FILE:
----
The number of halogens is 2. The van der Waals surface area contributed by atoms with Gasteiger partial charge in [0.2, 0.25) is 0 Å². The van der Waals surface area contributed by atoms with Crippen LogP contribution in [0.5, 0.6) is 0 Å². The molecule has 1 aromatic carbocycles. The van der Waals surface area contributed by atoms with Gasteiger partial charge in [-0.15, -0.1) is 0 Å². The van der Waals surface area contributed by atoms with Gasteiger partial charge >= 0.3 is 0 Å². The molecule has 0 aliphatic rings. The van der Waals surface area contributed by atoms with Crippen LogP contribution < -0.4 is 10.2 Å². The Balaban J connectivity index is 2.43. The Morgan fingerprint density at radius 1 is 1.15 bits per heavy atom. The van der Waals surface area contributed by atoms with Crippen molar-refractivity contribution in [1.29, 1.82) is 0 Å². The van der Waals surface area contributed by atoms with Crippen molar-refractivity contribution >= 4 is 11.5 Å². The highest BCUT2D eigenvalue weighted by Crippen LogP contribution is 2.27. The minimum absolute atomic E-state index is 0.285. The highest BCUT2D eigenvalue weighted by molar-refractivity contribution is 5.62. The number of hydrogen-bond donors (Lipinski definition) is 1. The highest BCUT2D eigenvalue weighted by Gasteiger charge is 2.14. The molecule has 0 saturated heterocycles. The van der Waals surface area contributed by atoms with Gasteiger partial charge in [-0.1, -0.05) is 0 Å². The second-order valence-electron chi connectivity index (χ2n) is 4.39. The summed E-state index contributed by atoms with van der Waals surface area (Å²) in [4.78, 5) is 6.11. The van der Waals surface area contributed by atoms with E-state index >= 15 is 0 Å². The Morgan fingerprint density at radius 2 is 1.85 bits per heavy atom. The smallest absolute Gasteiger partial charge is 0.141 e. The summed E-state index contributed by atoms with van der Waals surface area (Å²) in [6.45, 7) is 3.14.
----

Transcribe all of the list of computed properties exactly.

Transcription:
The number of halogens is 2. The van der Waals surface area contributed by atoms with Gasteiger partial charge in [0.2, 0.25) is 0 Å². The van der Waals surface area contributed by atoms with Crippen LogP contribution in [0.5, 0.6) is 0 Å². The molecule has 1 aromatic carbocycles. The van der Waals surface area contributed by atoms with Gasteiger partial charge in [-0.15, -0.1) is 0 Å². The van der Waals surface area contributed by atoms with Gasteiger partial charge >= 0.3 is 0 Å². The molecule has 0 aliphatic rings. The van der Waals surface area contributed by atoms with Crippen LogP contribution < -0.4 is 10.2 Å². The Balaban J connectivity index is 2.43. The Morgan fingerprint density at radius 1 is 1.15 bits per heavy atom. The van der Waals surface area contributed by atoms with Crippen molar-refractivity contribution in [1.29, 1.82) is 0 Å². The van der Waals surface area contributed by atoms with Crippen molar-refractivity contribution >= 4 is 11.5 Å². The highest BCUT2D eigenvalue weighted by Crippen LogP contribution is 2.27. The minimum absolute atomic E-state index is 0.285. The highest BCUT2D eigenvalue weighted by molar-refractivity contribution is 5.62. The number of hydrogen-bond donors (Lipinski definition) is 1. The highest BCUT2D eigenvalue weighted by Gasteiger charge is 2.14. The molecule has 0 saturated heterocycles. The van der Waals surface area contributed by atoms with Gasteiger partial charge in [-0.1, -0.05) is 0 Å². The second-order valence-electron chi connectivity index (χ2n) is 4.39. The summed E-state index contributed by atoms with van der Waals surface area (Å²) in [4.78, 5) is 6.11. The van der Waals surface area contributed by atoms with E-state index >= 15 is 0 Å². The Morgan fingerprint density at radius 2 is 1.85 bits per heavy atom. The smallest absolute Gasteiger partial charge is 0.141 e. The summed E-state index contributed by atoms with van der Waals surface area (Å²) in [6.45, 7) is 3.14.